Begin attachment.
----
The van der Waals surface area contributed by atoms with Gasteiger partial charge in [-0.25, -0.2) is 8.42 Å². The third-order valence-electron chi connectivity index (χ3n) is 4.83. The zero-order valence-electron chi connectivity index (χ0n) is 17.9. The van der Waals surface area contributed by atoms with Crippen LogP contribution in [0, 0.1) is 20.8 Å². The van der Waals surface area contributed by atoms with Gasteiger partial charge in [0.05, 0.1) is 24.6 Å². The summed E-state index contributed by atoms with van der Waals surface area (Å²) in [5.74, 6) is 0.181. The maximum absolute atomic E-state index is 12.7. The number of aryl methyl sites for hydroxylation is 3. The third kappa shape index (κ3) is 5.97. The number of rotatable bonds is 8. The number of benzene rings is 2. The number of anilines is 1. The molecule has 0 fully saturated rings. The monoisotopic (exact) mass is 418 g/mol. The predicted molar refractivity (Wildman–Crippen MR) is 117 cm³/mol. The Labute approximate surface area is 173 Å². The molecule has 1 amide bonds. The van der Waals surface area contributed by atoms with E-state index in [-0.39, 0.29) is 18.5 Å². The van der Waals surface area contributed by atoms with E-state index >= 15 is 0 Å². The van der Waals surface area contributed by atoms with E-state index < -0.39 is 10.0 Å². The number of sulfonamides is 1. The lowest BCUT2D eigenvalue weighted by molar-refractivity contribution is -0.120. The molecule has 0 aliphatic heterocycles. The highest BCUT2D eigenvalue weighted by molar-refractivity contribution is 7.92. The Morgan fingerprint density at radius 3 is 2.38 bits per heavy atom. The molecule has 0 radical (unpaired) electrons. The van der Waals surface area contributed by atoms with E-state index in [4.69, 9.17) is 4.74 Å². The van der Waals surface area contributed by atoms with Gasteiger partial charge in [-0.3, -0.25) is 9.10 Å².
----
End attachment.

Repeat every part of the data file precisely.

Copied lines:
The van der Waals surface area contributed by atoms with Gasteiger partial charge in [-0.25, -0.2) is 8.42 Å². The third-order valence-electron chi connectivity index (χ3n) is 4.83. The zero-order valence-electron chi connectivity index (χ0n) is 17.9. The van der Waals surface area contributed by atoms with Crippen LogP contribution in [0, 0.1) is 20.8 Å². The van der Waals surface area contributed by atoms with Gasteiger partial charge in [0.05, 0.1) is 24.6 Å². The summed E-state index contributed by atoms with van der Waals surface area (Å²) in [5.74, 6) is 0.181. The maximum absolute atomic E-state index is 12.7. The number of aryl methyl sites for hydroxylation is 3. The third kappa shape index (κ3) is 5.97. The number of rotatable bonds is 8. The number of benzene rings is 2. The number of anilines is 1. The molecule has 0 fully saturated rings. The monoisotopic (exact) mass is 418 g/mol. The predicted molar refractivity (Wildman–Crippen MR) is 117 cm³/mol. The Labute approximate surface area is 173 Å². The molecule has 1 amide bonds. The van der Waals surface area contributed by atoms with E-state index in [-0.39, 0.29) is 18.5 Å². The van der Waals surface area contributed by atoms with E-state index >= 15 is 0 Å². The van der Waals surface area contributed by atoms with E-state index < -0.39 is 10.0 Å². The number of sulfonamides is 1. The lowest BCUT2D eigenvalue weighted by molar-refractivity contribution is -0.120. The molecule has 0 aliphatic heterocycles. The highest BCUT2D eigenvalue weighted by molar-refractivity contribution is 7.92. The Morgan fingerprint density at radius 3 is 2.38 bits per heavy atom. The molecule has 0 radical (unpaired) electrons. The van der Waals surface area contributed by atoms with E-state index in [4.69, 9.17) is 4.74 Å². The van der Waals surface area contributed by atoms with Gasteiger partial charge in [-0.3, -0.25) is 9.10 Å².